Primary Analyst: Shaha Yousafzai
Team Leader: Jake MacDonnell
Among the nations of the developing third-world, and especially on the African continent, South Africa is a leader and a force for change in terms of social and political progress. Since its departure from apartheid policies in 1994, the African National Congress (ANC) led by Jacob Zuma has pushed for democratic values of equality in a nation that has been plagued with prejudice and the denigration of the black South African population. Since then, South Africa has introduced equal voting rights, social services such as schools and welfare, and a basic form of public healthcare. In a short period of two decades of democratic governance, South Africa has proven to be a front-runner in the third-world struggle to catch up to developed nations around the world.
On the global scale, however, South Africa has much to accomplish by way of social development. Its unemployment rate is the highest it has been since 2004. In 2016, the unemployment rate was 26.7%, with the biggest job losses in agriculture, transport, and mining. Youth unemployment is even more disappointing, at 52.9%. These figures are mostly due to the larger underpinning problem of high tuition fees in South Africa. In recent months, protests against tuition hikes have become increasingly heated – and sometimes even violent. Students from poorer backgrounds are unable to afford higher education, forcing them to drop out of university and thus preventing them from entering the South African workforce. This is a vanguard issue for South Africa, as 47% of its population is below the age of 24, adding up to more than 25 million people with unfathomable potential. Unemployment is, in turn, a driving factor of high poverty rates and tense race relations, as black South Africans make up the bulk of the unemployed class. To illustrate this discrepancy, the 2011 census found that the average income for a black family is about R60,000, while the average family income for a white family is six times higher at R360,000.
The prevalence of unemployment in South Africa provides an interesting opportunity for those in the financial technology industry. As mentioned, jobs are being lost primarily in labour-intensive fields, such as agriculture and mining. Fintech companies have the chance to capitalize on a changing job market, where disgruntled, young job-seekers are looking to diversify their prospects for employment. Financial technology provides a platform for thousands of new jobs which are not dependent on skills-based training, and are unique alternatives for the traditional financial sector led by the banks of South Africa. Where the youth are looking for alternate forms of employment, financial technology can be the harbinger of a massive shift in the types of jobs they look to. Across the board, startup companies are revolutionizing the various functions of the financial industry: SnapScan has made mobile payments easily accessible consumers and merchants alike, Zoona has made money transfers possible from mobile phones, and Satrix-EasyEquities has allowed average consumers to take part in investing and trading. The opportunities for employment within these companies only grow as the field of financial technology grows.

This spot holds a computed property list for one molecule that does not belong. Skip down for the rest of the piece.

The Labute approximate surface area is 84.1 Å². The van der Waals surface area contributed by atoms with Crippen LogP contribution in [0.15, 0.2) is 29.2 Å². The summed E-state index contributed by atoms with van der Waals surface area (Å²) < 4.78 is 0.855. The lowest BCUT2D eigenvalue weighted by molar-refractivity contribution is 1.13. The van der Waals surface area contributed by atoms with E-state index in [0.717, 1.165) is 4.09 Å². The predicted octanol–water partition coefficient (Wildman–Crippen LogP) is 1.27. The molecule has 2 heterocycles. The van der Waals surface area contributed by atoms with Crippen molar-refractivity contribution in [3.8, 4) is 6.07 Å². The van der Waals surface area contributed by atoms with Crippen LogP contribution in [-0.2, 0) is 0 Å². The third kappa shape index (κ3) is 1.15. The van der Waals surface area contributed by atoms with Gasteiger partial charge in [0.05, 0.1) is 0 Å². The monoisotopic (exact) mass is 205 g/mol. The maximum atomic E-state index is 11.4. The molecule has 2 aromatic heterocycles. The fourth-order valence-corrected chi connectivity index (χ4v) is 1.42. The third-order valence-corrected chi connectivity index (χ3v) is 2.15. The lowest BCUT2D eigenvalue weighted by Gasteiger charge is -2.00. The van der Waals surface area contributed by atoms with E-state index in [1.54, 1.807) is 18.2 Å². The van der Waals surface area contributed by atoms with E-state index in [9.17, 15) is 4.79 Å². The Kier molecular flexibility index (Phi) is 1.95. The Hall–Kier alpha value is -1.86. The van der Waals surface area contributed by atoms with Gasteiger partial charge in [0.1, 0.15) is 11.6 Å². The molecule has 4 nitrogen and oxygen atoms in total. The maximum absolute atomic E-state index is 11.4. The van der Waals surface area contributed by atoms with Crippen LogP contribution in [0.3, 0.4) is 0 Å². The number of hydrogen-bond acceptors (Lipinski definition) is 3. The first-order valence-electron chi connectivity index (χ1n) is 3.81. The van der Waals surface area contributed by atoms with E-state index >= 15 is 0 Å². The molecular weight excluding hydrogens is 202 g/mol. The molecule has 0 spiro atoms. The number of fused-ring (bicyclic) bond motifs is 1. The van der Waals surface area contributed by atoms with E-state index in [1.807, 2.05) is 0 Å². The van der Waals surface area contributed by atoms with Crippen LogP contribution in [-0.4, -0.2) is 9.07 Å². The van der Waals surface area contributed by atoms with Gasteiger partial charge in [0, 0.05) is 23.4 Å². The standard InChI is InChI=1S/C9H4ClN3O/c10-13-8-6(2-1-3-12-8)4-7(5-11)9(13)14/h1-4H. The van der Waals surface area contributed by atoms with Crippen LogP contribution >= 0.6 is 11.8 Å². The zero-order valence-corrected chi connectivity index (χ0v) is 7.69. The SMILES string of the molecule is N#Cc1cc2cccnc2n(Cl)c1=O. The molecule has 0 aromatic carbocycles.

As student protests become increasingly heated, the government is coming under immense pressure to concede to their grievances. Fintech companies have the leg up amid this conflict in that they are not dependent on the government or the banks in order to operate. By their nature, these companies are entirely separate from the traditional ‘money market’ and are, in fact, looking to disrupt it. So, while the government may have to adjust its spending and budgets to reconcile the students’ appeals, the Fintech sector will remain largely unaffected by these changes. On the other side, if the government chooses to do nothing about the issue, then Fintech still provides a viable alternative for students to seek employment. In sum, Fintech’s detachment from the political and central financial processes allows it to remain safe in the midst of crises within these institutions. Historically, however, South Africa has been able to self-correct itself in times of social unrest. Experts predict that a peaceful resolution to the issue of tuition hikes is not only possible, but probable. For financial technology, this means much of the same – and the same is a steady rise in success.
In addition to its central issue of unemployment, South Africa also has the world’s highest prevalence of HIV/AIDS. The public health sector in South Africa is underfunded and underdeveloped, meaning that healthcare is provided more easily through the private sector. Thus, the rich-poor divide is prevalent with regard to access to adequate healthcare, as a huge portion of the population simply cannot afford it. The government did pass legislation in late 2015 outlining a new healthcare system, called National Health Insurance (NHI) but there haven’t been any tangible effects from those proposals in the short time since they were introduced. There is a general sense of distrust and disappointment with the Zuma government, as it has been marked by political and personal scandal in the recent past. Reports of misspending of state funds, corruption, and familial affairs have caused a great deal of public criticism of the current leadership in South Africa, and even calls for Zuma to step down as President. Crime in South Africa is also on the rise, illustrating the growing ineffectiveness of the South African police forces. The main factor for these high crime rates is the prevalence of poverty and therefore the lack of access to proper education, housing, and overall stability. These social issues require cooperation on the part of the government and the people, as the country moves into a new era of modernity and leadership on the African continent.